According to the Centers for Disease Control (CDC), approximately 6.7 million women in the U.S. suffer from infertility, but many employers do not provide fertility benefits for their employees. This likely stems from infertility not being recognized by many as a true disease. Regardless of how the diagnosis is viewed though, a new employee survey is showing how providing fertility coverage is beneficial for employees and employers.
Come Recommended, a content marketing and public relations firm, surveyed 1,000 people who had experienced infertility and here’s what they found:
- 47% of people did not feel they could be open about their fertility struggles at work. This group felt less supported overall on the job.
- 30% had quit a job in the past in part because their employer did not allow them to easily get the fertility care they required.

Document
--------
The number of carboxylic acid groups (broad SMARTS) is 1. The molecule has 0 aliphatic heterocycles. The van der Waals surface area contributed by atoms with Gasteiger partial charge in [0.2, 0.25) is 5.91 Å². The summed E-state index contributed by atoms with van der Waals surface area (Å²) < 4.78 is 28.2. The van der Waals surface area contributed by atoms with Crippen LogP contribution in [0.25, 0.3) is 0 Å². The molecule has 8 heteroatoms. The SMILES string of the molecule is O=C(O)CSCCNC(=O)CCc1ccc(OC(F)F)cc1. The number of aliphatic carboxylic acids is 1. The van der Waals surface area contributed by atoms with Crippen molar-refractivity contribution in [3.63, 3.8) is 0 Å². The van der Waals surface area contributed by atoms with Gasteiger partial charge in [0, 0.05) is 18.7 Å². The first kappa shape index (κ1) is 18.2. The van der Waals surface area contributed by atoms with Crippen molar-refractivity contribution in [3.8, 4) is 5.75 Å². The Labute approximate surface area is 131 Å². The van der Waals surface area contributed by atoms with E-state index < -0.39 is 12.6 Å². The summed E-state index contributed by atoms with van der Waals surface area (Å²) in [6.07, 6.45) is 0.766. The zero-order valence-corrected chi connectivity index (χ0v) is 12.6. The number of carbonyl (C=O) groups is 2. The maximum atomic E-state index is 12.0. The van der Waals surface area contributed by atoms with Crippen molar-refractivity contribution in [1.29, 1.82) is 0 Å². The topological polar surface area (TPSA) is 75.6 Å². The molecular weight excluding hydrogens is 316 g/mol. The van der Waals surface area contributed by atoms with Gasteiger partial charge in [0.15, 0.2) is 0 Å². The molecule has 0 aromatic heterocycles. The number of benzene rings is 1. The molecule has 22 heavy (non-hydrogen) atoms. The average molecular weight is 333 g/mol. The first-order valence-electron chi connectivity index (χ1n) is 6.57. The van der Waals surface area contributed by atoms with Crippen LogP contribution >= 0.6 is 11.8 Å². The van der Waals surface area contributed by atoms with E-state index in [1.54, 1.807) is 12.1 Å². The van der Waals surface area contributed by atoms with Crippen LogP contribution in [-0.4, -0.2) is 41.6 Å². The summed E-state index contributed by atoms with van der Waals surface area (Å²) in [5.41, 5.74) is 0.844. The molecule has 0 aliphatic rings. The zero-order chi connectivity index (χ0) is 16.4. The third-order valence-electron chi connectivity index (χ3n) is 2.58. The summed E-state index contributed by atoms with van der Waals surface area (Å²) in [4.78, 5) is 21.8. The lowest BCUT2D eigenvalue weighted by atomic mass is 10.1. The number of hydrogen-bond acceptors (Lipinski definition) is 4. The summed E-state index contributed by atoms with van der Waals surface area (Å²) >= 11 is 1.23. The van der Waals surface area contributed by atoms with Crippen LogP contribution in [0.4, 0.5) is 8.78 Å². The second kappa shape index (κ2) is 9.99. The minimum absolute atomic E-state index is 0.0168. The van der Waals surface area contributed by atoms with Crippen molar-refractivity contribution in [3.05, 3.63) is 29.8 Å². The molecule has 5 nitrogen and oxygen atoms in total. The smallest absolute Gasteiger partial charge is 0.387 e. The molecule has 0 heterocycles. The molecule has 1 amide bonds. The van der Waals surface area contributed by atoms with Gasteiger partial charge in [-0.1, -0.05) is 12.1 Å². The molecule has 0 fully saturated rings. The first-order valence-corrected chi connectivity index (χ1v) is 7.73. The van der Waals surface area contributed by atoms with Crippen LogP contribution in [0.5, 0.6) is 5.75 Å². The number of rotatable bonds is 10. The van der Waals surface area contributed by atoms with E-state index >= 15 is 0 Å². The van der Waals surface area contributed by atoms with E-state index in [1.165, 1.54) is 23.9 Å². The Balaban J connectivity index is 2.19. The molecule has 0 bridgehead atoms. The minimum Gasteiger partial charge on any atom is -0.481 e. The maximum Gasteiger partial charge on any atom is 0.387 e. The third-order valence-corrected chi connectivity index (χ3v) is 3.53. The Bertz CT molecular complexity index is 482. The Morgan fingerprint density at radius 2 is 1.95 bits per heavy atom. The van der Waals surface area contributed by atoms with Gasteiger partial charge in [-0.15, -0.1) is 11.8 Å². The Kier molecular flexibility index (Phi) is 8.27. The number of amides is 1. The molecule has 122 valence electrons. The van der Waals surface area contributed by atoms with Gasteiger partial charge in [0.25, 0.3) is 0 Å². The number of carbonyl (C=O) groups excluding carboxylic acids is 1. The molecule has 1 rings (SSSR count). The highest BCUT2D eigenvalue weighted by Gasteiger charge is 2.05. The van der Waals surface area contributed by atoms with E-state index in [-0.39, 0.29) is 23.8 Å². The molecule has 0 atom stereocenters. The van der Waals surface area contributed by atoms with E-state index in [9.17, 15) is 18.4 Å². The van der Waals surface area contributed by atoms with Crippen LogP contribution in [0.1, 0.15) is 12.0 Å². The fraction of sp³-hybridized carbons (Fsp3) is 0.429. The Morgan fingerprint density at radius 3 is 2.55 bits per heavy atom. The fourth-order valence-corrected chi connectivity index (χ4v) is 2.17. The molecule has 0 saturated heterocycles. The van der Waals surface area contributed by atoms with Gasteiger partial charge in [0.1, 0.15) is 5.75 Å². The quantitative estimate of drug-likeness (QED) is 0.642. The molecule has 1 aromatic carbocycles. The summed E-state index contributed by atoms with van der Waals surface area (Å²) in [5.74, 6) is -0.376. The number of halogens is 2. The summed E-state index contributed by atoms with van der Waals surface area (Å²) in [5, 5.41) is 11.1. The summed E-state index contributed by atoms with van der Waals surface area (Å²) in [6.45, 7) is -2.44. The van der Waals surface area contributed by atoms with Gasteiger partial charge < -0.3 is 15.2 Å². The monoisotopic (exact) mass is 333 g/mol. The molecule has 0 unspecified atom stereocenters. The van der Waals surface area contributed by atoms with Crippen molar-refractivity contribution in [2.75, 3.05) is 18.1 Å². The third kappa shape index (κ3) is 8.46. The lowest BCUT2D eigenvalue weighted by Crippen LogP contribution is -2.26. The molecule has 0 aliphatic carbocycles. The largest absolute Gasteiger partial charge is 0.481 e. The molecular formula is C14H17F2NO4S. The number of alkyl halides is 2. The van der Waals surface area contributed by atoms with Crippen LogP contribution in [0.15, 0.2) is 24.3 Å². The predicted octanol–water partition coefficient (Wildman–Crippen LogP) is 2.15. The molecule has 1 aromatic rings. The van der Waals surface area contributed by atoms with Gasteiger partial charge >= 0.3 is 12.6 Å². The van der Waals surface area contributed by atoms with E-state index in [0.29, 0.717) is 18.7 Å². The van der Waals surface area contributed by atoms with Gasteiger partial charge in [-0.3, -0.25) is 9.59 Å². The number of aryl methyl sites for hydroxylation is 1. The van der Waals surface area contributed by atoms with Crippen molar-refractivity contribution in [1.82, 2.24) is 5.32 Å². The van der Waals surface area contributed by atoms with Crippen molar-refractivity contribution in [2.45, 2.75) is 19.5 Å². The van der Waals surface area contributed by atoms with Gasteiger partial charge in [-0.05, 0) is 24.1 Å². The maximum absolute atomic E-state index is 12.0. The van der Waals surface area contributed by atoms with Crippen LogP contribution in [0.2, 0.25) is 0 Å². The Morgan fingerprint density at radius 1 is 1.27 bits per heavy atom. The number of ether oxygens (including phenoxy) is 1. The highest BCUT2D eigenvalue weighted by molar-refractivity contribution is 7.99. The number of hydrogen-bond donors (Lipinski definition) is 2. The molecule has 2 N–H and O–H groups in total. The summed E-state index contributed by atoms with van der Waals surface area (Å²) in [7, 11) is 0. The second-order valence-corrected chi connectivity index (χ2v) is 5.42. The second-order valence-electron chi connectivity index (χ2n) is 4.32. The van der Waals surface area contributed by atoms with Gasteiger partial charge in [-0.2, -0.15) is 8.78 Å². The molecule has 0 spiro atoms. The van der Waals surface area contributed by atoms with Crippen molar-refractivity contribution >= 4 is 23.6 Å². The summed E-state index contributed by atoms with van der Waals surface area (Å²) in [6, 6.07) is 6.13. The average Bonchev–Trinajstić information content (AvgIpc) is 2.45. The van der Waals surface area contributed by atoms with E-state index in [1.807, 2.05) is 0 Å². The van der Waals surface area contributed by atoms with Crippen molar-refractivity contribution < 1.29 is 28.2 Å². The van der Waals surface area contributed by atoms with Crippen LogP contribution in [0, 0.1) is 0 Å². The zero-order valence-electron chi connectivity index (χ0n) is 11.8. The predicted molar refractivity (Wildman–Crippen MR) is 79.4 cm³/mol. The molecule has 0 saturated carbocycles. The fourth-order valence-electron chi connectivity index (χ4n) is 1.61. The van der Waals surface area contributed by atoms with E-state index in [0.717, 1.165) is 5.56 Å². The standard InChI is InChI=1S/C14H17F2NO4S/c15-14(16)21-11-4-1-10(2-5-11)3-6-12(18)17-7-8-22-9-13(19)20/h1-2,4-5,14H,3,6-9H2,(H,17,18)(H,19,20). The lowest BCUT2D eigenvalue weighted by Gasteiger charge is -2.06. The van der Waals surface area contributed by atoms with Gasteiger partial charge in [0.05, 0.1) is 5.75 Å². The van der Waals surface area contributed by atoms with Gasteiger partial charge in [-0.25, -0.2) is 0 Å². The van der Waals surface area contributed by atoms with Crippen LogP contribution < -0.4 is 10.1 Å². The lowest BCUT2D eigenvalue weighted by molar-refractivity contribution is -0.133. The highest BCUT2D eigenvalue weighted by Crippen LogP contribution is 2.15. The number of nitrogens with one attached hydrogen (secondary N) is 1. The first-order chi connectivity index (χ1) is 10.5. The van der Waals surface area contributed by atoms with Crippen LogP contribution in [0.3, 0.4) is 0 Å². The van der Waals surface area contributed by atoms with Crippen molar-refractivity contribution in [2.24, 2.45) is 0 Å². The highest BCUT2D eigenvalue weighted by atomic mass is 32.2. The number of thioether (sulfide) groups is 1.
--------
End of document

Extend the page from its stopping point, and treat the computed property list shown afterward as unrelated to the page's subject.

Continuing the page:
- 27% were actively looking for new job opportunities due to lack of company support.
- 32% stayed at a job, even though they were unhappy, in order to take advantage of fertility benefits.
Other research has shown that the stress levels of women diagnosed with infertility are equivalent to those of people with cancer, AIDS, and heart disease. Infertility can be have a significant impact on people’s lives. Providing not only healthcare coverage for infertility, but also workplace support, can help employees and employers. Employees that feel more supported are likely to be more productive at work.
Fertility services are a highly valued benefit for many employees and often have a low financial impact on employers. It’s a win – win situation for everyone.